prof. dr. ir. Du Laing Gijs
Welcome to urban farming!
Cities are eager to support urban agriculture for a number of reasons such as to educate children on nutrition, provide food to disadvantaged families, lay the foundation for healthy lifestyles, and help new farmers break into the business. But, while growing food within city limits is exciting for urban dwellers, it also raises some unique food safety issues. We studied the impact of environmental pollution on the quality of vegetables grown in the city of Ghent. Unwashed lettuce was found to contain relatively high levels of heavy metal concentrations, with lead exceeding the quality standards in a wide range of samples. However, thoroughly washing - at least three times with clean water - allowed reduction of the concentrations to below the standard in most samples.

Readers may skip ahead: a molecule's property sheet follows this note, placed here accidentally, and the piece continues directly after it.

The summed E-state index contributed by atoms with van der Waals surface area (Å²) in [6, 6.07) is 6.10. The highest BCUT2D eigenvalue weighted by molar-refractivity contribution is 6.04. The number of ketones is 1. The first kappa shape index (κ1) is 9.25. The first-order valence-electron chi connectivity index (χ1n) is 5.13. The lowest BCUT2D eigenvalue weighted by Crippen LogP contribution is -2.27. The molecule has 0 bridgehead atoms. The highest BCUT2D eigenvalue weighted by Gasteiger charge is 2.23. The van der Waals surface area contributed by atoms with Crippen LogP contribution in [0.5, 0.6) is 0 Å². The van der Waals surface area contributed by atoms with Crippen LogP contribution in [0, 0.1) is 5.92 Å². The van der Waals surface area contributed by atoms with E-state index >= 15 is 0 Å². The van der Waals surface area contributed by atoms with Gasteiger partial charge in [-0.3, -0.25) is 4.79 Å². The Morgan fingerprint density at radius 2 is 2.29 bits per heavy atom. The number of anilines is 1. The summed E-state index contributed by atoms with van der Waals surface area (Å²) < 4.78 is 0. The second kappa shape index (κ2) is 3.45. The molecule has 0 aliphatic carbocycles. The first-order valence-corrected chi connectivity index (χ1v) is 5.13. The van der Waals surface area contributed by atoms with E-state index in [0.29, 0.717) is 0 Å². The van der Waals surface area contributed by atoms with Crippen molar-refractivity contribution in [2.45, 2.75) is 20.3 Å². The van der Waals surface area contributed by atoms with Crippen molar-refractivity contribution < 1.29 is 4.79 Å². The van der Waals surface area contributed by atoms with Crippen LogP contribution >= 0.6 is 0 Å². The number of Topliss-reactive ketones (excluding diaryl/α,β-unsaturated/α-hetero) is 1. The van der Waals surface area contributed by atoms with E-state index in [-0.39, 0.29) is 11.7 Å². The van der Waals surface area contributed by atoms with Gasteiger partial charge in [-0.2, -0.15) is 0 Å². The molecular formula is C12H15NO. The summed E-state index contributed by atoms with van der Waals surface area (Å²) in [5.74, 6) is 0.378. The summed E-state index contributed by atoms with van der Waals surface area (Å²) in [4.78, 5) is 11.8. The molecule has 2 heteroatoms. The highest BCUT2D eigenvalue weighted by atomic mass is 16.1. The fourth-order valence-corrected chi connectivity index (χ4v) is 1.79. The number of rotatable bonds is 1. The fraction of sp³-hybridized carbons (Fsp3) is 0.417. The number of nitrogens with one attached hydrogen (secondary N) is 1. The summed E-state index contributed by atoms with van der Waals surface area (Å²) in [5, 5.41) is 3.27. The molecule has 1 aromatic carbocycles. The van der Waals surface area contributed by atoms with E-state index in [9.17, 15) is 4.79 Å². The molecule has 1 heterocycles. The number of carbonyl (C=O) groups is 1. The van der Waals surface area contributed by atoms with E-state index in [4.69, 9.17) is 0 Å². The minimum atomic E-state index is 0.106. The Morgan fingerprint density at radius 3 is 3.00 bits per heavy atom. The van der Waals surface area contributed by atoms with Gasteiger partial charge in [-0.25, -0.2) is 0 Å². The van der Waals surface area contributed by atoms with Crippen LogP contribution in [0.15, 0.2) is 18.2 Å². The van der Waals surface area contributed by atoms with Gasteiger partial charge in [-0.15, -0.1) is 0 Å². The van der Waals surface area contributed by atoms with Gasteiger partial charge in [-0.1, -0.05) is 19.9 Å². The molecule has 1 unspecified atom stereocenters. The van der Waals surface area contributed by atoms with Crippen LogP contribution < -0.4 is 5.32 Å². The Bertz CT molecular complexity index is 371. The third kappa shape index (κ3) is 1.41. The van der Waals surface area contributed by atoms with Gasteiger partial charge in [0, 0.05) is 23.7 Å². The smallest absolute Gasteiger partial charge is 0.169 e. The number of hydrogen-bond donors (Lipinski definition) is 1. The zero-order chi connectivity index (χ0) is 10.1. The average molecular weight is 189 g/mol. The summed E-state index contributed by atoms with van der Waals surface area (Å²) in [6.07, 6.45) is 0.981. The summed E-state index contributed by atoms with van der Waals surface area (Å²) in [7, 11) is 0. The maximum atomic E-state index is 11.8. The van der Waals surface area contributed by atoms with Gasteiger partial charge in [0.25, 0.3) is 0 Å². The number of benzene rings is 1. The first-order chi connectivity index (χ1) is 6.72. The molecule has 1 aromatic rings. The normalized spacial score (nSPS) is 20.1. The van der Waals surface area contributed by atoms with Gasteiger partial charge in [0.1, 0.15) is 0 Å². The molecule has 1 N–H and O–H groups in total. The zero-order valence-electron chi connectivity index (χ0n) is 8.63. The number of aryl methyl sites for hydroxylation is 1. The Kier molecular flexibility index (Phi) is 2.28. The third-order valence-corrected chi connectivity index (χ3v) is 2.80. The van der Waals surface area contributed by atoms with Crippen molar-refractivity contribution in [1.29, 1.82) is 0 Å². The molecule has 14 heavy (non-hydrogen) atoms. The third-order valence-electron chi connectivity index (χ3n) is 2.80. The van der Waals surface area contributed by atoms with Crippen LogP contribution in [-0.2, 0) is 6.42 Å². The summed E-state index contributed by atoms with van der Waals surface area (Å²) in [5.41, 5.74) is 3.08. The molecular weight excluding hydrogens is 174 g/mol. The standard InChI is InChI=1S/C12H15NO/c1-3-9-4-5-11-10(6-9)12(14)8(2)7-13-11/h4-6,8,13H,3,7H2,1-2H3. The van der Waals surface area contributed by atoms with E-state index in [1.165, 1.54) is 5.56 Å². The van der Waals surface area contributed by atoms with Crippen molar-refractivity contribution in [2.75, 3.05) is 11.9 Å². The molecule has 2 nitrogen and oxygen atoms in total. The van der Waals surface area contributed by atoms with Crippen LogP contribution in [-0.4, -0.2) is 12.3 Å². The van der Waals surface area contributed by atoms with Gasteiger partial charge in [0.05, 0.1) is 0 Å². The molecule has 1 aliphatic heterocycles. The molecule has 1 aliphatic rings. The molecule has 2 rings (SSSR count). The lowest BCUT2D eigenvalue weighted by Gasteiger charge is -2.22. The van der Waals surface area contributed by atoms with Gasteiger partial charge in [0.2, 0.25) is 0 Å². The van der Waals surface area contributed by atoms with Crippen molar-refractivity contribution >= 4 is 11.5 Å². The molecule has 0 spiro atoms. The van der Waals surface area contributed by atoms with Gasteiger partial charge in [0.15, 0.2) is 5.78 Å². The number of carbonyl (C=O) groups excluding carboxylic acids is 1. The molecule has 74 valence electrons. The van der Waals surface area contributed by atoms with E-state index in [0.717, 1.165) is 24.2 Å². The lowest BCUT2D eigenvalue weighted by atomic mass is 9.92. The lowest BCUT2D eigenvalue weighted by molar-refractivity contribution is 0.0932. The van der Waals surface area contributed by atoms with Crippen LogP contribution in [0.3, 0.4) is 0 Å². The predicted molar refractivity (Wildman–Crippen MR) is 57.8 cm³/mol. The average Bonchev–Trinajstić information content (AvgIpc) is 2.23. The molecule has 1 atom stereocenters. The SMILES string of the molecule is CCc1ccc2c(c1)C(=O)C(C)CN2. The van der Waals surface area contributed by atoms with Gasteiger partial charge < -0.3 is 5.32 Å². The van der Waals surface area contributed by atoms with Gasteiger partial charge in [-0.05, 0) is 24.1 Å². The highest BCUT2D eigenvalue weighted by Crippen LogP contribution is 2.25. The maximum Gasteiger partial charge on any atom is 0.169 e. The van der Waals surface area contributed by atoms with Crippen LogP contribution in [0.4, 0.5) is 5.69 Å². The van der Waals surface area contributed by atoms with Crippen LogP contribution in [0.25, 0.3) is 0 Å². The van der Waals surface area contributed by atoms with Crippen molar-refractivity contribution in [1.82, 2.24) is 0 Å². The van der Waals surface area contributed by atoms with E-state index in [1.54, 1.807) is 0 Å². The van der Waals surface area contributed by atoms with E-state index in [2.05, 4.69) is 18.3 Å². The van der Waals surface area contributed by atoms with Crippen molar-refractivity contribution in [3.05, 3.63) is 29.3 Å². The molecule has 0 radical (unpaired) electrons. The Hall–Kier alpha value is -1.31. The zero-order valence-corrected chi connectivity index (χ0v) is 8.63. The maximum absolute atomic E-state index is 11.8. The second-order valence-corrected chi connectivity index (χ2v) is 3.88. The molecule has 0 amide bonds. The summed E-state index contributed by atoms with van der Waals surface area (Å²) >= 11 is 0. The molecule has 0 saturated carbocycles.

Growing food in cities means growing food in places inherently plagued by pollution. Food safety risks associated with urban agriculture can generally be remedied as long as urban farmers and gardeners are aware of the issues and use the information available. Our results help citizens in adopting good practices and support governments to shape adequate policies on urban agriculture and environmental quality.